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Learnist may have launched out of a company focused on test prep and more formal education, but the social learning site is quickly showing that its appeal is much broader.
Since its launch about a year ago, the service, which was created by startup Grockit to enable users to curate and follow “learn boards” of videos, text and other web content focused on specific topics, has attracted about 700,000 registered users (150,000 to 200,000 are active monthly users). Each month, the company said, it receives about two million page views and has grown its traffic 30 percent week over week since its latest update last month.
But while a significant portion of its traffic goes to content relevant to K-12 teachers and students, the site is also drawing a large crowd for content unrelated to the classroom. Co-founder Farb Nivi said that about 25 to 30 percent of the content on the site is education-related and it receives about a quarter of the total Learnist traffic. But he added that while just 6 percent of the content on the site is lifestyle-related (focusing on food, cooking, home design and other similar topics), it receives about 35 percent of the site’s traffic.
It underscores that while the site does accommodate teachers and the education-only crowd, it’s moving further away from being a typical ed tech app.
“We want to be the Instagram of knowledge-sharing,” Nivi said, adding that as it grows it plans to make it even easier for users of all types to share content and receive the bits of content most relevant to their interests, “like a smart RSS.”
Unlike a true RSS reader, the site doesn’t allow people to subscribe to blogs and news sites to get the most timely stories. But it wants to be a service that enables people to easily keep up to date on the topics they care about – from technology to art to cooking to politics – by following people and topic-focused tags. While an RSS reader only enables people to view content from sources to which they subscribe, Learnist aims to suggest and surface all kinds of crowd-sourced content that could match a user’s profile.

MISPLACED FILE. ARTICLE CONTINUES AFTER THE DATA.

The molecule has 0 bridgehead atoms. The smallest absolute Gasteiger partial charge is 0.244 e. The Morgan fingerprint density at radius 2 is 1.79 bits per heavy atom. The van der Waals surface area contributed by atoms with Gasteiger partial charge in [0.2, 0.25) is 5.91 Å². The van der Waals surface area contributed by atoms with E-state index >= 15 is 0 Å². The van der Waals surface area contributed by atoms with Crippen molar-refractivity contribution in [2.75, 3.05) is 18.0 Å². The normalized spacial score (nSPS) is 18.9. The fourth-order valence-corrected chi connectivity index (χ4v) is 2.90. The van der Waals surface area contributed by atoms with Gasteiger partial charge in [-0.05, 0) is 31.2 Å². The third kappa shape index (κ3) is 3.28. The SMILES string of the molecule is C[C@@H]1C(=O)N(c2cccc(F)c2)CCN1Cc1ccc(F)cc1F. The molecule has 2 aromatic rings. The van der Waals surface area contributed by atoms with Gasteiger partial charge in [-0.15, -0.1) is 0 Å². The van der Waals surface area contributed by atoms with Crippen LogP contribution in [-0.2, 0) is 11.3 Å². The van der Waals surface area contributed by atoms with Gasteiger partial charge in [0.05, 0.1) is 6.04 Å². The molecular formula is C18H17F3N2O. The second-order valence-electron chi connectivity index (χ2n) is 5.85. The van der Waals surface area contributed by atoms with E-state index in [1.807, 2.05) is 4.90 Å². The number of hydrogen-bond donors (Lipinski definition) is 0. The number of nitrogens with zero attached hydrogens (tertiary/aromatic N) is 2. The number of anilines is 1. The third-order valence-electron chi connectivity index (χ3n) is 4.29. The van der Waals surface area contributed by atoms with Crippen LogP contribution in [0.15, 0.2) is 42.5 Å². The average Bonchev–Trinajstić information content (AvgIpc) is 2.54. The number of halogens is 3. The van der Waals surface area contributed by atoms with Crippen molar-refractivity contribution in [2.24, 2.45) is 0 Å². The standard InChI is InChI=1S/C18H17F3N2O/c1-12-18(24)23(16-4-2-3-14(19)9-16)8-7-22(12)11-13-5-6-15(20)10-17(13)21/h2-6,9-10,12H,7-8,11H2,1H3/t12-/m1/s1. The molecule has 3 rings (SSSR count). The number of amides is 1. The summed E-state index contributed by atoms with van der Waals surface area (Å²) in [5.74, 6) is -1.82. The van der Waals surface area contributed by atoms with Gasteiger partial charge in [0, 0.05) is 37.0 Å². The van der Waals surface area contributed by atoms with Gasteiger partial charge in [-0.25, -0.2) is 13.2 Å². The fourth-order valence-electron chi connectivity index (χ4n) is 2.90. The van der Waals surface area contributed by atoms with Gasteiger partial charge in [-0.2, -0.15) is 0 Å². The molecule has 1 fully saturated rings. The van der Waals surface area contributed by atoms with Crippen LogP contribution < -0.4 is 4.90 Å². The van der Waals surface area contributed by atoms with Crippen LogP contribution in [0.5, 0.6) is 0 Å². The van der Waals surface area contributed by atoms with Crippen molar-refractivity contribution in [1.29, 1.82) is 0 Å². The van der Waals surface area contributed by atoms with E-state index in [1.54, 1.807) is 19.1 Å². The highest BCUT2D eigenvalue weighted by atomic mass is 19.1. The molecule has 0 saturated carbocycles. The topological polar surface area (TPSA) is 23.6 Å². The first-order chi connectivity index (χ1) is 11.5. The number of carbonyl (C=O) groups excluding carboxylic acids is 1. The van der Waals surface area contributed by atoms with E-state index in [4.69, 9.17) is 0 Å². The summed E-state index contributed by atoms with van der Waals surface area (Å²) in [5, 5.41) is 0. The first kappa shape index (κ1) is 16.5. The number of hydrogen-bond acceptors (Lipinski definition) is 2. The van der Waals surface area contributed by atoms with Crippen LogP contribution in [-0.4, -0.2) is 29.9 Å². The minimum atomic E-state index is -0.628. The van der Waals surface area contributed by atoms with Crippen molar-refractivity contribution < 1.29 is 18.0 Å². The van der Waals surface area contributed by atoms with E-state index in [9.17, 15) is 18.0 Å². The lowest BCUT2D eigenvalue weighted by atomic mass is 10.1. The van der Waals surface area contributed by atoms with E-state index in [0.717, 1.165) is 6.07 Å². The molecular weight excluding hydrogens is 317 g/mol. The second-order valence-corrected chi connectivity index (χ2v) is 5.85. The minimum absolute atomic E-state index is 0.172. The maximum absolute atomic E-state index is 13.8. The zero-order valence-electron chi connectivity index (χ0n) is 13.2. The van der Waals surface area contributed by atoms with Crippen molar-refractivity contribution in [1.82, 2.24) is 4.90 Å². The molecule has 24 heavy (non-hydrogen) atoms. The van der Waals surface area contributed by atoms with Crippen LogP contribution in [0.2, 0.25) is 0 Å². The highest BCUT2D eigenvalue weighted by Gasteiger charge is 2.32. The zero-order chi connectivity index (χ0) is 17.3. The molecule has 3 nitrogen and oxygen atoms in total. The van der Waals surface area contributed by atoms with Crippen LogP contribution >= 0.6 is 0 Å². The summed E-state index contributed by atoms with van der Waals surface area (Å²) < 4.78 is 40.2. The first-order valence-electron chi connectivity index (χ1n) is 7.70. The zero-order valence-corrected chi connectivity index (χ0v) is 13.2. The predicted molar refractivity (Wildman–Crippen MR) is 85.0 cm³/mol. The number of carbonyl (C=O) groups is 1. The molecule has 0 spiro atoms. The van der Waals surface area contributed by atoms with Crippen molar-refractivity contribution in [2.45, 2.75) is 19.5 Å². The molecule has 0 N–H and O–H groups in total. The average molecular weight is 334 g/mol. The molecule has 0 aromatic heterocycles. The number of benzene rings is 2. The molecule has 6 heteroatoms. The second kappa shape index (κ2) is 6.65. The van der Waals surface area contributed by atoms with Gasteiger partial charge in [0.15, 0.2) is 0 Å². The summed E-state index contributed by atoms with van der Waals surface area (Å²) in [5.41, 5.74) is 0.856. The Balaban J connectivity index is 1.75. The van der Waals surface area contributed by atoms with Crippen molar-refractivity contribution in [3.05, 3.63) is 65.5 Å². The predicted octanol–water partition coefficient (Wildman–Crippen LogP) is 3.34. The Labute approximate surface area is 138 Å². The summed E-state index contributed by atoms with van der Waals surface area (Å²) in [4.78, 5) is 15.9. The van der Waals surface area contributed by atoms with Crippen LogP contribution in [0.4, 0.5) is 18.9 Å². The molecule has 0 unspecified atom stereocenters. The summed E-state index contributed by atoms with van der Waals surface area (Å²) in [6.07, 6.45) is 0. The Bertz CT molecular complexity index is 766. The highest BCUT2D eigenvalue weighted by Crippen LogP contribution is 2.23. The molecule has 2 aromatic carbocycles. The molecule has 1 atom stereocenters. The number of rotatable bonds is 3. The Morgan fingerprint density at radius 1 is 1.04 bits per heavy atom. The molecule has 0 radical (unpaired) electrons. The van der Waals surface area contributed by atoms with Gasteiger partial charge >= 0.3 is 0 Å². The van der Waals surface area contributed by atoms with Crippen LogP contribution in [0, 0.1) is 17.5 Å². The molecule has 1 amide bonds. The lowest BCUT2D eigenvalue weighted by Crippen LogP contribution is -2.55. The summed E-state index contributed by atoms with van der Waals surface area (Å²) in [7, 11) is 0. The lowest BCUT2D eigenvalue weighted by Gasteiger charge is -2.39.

Now, the site has about 25 million pieces of content but, in the next twelve months, he added, Learnist plans to increase that by as much as 100 times. Last month, it removed the sign-up process, which was a big barrier to entry. Going forward, Nivi said they’re considering removing the concept of the “learn board” to simplify content sharing, as well as adding more publisher partners (now they partner with only Discovery and the BBC).
That growth could raise the amount of lower-quality content on the site. But to keep the signal to noise ratio high, the company this week added a LinkedIn-like endorsement feature to help its algorithms identify the best contributors and content and it’s playing with applying natural language processing to publisher content to help it route the best content to users.